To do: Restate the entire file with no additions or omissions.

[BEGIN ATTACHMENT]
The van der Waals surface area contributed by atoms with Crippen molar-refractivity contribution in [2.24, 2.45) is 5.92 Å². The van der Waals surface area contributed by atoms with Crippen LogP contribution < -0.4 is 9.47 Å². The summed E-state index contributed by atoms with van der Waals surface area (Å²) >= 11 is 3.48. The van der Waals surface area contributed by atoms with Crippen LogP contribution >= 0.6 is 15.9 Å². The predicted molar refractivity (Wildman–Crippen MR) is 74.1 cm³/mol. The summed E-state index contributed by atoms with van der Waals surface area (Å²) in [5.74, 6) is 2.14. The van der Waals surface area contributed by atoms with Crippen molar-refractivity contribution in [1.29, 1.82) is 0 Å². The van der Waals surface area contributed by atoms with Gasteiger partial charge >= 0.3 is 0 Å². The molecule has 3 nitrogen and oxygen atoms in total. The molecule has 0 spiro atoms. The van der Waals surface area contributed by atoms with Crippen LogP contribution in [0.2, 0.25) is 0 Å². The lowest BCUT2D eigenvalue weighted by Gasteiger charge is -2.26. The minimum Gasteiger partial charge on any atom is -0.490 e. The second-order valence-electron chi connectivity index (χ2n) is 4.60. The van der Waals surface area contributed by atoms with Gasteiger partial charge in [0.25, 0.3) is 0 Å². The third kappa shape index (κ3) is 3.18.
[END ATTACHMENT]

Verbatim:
The van der Waals surface area contributed by atoms with Crippen molar-refractivity contribution in [2.24, 2.45) is 5.92 Å². The van der Waals surface area contributed by atoms with Crippen LogP contribution < -0.4 is 9.47 Å². The summed E-state index contributed by atoms with van der Waals surface area (Å²) >= 11 is 3.48. The van der Waals surface area contributed by atoms with Crippen LogP contribution >= 0.6 is 15.9 Å². The predicted molar refractivity (Wildman–Crippen MR) is 74.1 cm³/mol. The summed E-state index contributed by atoms with van der Waals surface area (Å²) in [5.74, 6) is 2.14. The van der Waals surface area contributed by atoms with Crippen molar-refractivity contribution in [1.29, 1.82) is 0 Å². The van der Waals surface area contributed by atoms with Gasteiger partial charge >= 0.3 is 0 Å². The molecule has 3 nitrogen and oxygen atoms in total. The molecule has 0 spiro atoms. The van der Waals surface area contributed by atoms with Crippen LogP contribution in [0.2, 0.25) is 0 Å². The lowest BCUT2D eigenvalue weighted by Gasteiger charge is -2.26. The minimum Gasteiger partial charge on any atom is -0.490 e. The second-order valence-electron chi connectivity index (χ2n) is 4.60. The van der Waals surface area contributed by atoms with Gasteiger partial charge in [0.25, 0.3) is 0 Å². The third kappa shape index (κ3) is 3.18.